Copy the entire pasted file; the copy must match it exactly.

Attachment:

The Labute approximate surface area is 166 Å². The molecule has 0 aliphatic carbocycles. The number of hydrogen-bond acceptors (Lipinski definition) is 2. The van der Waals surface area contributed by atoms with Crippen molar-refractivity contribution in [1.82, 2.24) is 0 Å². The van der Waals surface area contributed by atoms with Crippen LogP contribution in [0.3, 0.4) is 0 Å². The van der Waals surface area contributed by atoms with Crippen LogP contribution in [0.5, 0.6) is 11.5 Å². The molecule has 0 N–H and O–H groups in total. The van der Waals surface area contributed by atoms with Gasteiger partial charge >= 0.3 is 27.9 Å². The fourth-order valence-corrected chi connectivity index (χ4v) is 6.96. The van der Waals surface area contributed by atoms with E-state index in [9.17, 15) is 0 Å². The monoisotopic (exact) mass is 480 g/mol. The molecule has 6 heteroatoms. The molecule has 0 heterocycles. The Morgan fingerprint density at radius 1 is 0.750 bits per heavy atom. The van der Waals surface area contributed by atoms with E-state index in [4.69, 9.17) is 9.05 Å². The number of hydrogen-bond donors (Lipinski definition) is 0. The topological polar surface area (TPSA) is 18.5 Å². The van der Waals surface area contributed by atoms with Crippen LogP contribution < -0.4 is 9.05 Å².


The Labute approximate surface area is 166 Å². The molecule has 0 aliphatic carbocycles. The number of hydrogen-bond acceptors (Lipinski definition) is 2. The van der Waals surface area contributed by atoms with Crippen molar-refractivity contribution in [1.82, 2.24) is 0 Å². The van der Waals surface area contributed by atoms with Crippen LogP contribution in [0.3, 0.4) is 0 Å². The van der Waals surface area contributed by atoms with Crippen LogP contribution in [0.5, 0.6) is 11.5 Å². The molecule has 0 N–H and O–H groups in total. The van der Waals surface area contributed by atoms with Gasteiger partial charge >= 0.3 is 27.9 Å². The fourth-order valence-corrected chi connectivity index (χ4v) is 6.96. The van der Waals surface area contributed by atoms with E-state index in [9.17, 15) is 0 Å². The monoisotopic (exact) mass is 480 g/mol. The molecule has 6 heteroatoms. The molecule has 0 heterocycles. The Morgan fingerprint density at radius 1 is 0.750 bits per heavy atom. The van der Waals surface area contributed by atoms with E-state index in [4.69, 9.17) is 9.05 Å². The number of hydrogen-bond donors (Lipinski definition) is 0. The topological polar surface area (TPSA) is 18.5 Å². The van der Waals surface area contributed by atoms with Crippen LogP contribution < -0.4 is 9.05 Å².